What’s in store for the global economy?
Author: Mladen Mladenović, Senior Lead Associate, Novaston Asset Management
As the coronavirus spreads throughout the world, the problems befalling the global economy are building up. Some estimates indicate that — after the crisis — the global economy will never be the same. Nearly every sector of industry has already been severely affected, although each will be dealing differently with the consequences. We will have to wait and how exactly in the days to come.
According to a McKinsey survey, tourism, hospitality, and airlines have already suffered the hardest blow. Oil and gas companies are also feeling the effects of the crisis, and banks are to follow suit with liquidity issues and declining activity. The consequences have been felt by and large also by the textile industry, which — in the wake of supply chain issues, movement restrictions, and stores closing — is experiencing dwindling demand for its products.
From a global perspective, stock exchanges around the world have responded aggressively to COVID-19 and global stock market losses are estimated at more than USD 16 trillion (16,000,000,000,000) in less than two months, which is equivalent to the collective GDP (as per the IMF report’s 2019 purchasing power parity) of Japan, Germany, Russia, and Spain and considered one of the biggest downturns in the history of international trade. Risky investments are not common, particularly in times of global crisis, and gold has always been a safe haven for investors when they are facing down the unknown. However, the price of gold has yet to see a significant growth trend — partly owing to the stability of the US dollar and partly owing to other disturbances that hit the market in the previous period. Still, an upward trend is to be expected in the upcoming period.
As for positive effects, we are seeing intensified activity in medicine and pharmacy, as well as e-commerce and delivery services. Unlike other industries, these are facing issues of insufficient capacity for service delivery, as well as different regulatory constraints that hamper the smooth flow of goods, both globally and within national borders.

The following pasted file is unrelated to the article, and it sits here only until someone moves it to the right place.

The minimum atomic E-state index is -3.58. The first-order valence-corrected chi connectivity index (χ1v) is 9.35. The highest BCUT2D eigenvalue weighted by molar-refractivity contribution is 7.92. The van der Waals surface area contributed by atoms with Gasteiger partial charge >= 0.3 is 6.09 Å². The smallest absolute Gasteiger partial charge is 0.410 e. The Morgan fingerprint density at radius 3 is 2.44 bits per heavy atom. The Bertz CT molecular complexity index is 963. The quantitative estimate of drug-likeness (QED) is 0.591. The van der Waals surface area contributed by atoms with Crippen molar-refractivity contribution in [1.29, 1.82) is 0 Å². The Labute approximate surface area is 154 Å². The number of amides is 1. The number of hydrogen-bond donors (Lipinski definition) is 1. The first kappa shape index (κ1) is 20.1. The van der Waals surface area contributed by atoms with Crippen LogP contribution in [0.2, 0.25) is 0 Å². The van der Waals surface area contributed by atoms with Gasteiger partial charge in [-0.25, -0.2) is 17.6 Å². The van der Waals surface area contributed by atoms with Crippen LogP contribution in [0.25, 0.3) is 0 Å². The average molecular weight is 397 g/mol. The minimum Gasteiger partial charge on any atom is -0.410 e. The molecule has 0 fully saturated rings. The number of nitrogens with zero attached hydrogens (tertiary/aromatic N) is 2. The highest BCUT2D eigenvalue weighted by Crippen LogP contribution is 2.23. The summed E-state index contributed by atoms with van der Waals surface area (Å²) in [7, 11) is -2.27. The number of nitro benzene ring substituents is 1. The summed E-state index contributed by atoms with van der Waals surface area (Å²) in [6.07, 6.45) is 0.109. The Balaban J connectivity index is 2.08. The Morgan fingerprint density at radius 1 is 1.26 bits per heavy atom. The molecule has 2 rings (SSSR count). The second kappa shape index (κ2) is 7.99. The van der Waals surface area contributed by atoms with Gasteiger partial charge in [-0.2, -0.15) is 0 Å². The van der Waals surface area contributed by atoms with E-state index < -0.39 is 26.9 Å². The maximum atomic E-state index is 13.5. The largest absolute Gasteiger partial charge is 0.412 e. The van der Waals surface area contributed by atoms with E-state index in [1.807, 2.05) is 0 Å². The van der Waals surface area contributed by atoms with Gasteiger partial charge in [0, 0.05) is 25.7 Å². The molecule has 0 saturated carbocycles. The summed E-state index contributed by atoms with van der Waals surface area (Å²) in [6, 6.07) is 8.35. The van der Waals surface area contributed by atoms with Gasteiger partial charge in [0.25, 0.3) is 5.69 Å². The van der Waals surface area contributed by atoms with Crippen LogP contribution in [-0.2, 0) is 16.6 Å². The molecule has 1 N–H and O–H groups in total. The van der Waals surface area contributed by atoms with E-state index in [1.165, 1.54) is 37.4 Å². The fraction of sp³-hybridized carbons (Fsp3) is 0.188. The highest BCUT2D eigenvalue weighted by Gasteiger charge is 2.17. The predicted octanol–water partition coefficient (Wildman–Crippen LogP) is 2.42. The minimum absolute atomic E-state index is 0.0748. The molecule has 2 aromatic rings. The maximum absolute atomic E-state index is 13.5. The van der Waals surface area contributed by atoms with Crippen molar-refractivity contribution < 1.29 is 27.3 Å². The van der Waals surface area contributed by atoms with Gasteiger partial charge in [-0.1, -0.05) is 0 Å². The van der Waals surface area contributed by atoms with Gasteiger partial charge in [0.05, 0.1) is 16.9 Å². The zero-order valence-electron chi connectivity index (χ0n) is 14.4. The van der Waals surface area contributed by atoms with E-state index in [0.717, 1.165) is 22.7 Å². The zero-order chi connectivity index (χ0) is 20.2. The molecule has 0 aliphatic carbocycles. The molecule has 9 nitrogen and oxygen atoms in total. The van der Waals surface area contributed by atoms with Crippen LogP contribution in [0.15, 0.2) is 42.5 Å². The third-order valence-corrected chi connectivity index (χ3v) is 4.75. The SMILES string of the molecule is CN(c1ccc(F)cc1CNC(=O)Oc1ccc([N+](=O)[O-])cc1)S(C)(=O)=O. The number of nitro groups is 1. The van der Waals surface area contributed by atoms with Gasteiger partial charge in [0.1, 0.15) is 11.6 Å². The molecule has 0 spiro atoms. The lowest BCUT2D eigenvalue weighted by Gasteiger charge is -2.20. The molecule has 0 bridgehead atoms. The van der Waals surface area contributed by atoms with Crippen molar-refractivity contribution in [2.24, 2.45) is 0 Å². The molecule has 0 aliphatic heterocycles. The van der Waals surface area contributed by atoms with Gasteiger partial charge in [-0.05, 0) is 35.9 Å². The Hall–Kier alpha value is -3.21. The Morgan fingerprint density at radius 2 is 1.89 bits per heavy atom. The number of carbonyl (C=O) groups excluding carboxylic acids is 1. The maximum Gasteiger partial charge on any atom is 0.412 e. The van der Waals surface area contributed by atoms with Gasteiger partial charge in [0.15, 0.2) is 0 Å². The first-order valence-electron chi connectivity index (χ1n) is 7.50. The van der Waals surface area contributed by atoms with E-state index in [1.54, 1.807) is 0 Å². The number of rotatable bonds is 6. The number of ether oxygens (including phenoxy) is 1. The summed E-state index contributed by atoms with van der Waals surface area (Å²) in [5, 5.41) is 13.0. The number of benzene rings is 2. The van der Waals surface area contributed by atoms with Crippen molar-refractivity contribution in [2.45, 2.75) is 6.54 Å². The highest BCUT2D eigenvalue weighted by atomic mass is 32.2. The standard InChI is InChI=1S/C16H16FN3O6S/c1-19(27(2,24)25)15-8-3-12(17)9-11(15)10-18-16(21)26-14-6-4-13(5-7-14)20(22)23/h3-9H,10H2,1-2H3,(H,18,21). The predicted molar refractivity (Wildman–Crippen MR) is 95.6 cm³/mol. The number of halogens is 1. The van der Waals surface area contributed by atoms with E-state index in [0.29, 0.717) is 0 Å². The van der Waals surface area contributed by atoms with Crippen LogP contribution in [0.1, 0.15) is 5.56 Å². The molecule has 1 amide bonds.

The question now looming is whether the global economy is slated to undergo a standstill or perhaps some other scenario? Although it is too early for forecasts, the global economy is projected to encounter considerable challenges in 2020, and highly likely in 2021 as well. The biggest limiting factor for making any more accurate estimates of the impact of COVID-19 on economies around the world — including the Serbian economy — is that there are still many questions without clear answers to provide straightforward guidance in projections. The assumption that the virus will change and diminish amidst warmer weather (the negative effect of temperatures above 75°F on the virus, an assumption yet to be confirmed)? Can/should we count on the virus being seasonal and recurrent? What is the actual number of the infected with regard to the mortality rate? What will be the impact of the policies and measures that governments around the world will be implementing to combat the virus, and how will people and companies respond to the overall situation? How resilient will healthcare systems be in combating the virus? Will a vaccine for the virus be found and — more importantly — when? Once we have clearer answers to these and similar questions that will start to come up in the coming period, we will be positioned to make more relevant estimates and predictions and form expectations around the crisis affecting the future growth of the global economy.
Until then, stay informed, analyze, and read. Look for answers to these and other questions. The only thing certain is that we will be facing a new uncertainty, one equation with multiple variables. And its solution will be up to all of us, the entire society and community.
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